Tuesday, January 19, 2010

Arabic Fanciful Thoughts-Almost as if They are Children

In the introduction to Frank J. Gaffney’s tome, War Footing, noted historian Victor Davis Hanson writes on the Arabic mind. Hanson’s description reminds me of the fantasy oriented mind of a young child.

Do not look for logic and consistency in the Middle East for they are not to be found.
It makes no sense to be frustrated that Arab intellectuals and reformers damn us for removing Saddam while they simultaneously now praise the democratic rumblings that followed his fall. We should accept that the only palatable scenario for the Arab Street was one equally fanciful: Brave demonstrators took to the barricades, forced Saddam’s departure, created a constitution, held elections, and then invited other Arab reformers into Baghdad to spread such indigenous reform-all resulting in a society as sophisticated, wealthy, free, and modern as the West, but felt to be morally superior because of its allegiance to Islam.
This is the dream that they found preferable to the reality: the Americans alone took out the monster of the Middle East; any peaceful protest against Saddam would have ended in another genocide; and adherence to Islamic fundamentalism is a prescription for economic stagnation.
Ever since the departure of the European colonials, the United States, due to its power and principled support for democratic Israel, has served as a Middle Eastern psychological need to account for its own self-created impotence and misery. This is a pathology abetted by our own past realpolitik and nurtured by the very autocrats that we sought to accommodate and who now, in their 11th hour, have turned on us for following principles rather than their own promises to maintain order and status quo.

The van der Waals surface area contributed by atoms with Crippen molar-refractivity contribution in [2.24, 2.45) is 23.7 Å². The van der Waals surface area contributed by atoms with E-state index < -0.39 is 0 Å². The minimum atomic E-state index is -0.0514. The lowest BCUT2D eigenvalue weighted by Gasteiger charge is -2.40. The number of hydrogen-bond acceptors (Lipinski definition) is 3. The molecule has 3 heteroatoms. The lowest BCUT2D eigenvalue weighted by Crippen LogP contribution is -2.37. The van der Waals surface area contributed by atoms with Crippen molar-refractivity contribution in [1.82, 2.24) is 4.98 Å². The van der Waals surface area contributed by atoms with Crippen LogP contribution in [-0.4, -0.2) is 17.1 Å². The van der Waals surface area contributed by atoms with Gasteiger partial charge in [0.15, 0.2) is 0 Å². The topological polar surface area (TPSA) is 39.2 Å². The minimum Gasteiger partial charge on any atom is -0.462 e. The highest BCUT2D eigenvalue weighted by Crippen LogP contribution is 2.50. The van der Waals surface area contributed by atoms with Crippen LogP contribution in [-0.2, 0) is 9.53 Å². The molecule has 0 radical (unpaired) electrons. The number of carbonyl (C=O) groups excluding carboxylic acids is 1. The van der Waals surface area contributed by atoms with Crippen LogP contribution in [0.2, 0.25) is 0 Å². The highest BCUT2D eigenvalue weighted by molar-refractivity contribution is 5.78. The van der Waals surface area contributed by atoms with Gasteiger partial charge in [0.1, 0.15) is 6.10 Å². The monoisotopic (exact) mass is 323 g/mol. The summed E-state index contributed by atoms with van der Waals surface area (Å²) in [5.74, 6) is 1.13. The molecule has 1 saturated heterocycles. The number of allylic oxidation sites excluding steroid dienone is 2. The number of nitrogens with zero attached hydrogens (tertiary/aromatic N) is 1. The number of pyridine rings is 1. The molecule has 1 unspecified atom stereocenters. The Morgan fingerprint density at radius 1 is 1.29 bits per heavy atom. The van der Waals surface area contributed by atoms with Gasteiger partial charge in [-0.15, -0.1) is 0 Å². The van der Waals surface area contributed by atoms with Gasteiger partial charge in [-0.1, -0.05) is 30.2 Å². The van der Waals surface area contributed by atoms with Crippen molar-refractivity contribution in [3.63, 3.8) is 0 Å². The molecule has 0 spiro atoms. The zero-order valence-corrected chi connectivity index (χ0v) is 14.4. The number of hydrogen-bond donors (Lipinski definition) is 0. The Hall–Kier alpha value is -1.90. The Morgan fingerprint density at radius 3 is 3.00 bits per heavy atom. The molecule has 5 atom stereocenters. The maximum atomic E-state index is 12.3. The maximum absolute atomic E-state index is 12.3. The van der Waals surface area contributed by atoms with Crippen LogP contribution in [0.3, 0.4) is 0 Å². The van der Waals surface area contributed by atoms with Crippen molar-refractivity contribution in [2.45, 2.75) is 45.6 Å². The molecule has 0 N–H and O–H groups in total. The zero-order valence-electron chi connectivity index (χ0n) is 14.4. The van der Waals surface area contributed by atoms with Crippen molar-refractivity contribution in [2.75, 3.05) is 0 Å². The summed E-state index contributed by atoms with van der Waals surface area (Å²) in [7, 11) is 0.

After all these years, do not expect praise or gratitude for billions poured into Iraq, Egypt, Jordan, or Palestine-or thanks for the liberation of Kuwait, protection of Saudi Arabia in 1990, the remove of Saddam, more less for Americans concern for Muslims in Bosnia, Kosovo, Chechnya, Somalia, the Sudan, or Afghanistan. Our past sins always must be magnified as much as our more recent benefactions are slighted.

The Western reader might well conclude that the “Arab Street” is delusional; an apt characterization while acknowledging that Arabic perception is the stuff of their self-serving cultural reality.

In confronting age old incendiary Middle East issues and the Islamist agenda, the error is ours if we insist on misunderstanding the Arabic mind and then predicating our actions solely from a Western perspective. That is true whether the Arabic mind is in the Middle East or in America. Concurrently, we must continue to offer the philosophy of Western style freedoms as a viable alternative and a helping hand up for a culture which last enjoyed greatness 1,000 years ago.

Source in this Blog:
Gaffney, Frank J, & Colleagues, "War Footing," Naval Institute Press, Annapolis, MD, 2006, pgs xvii-xviii.


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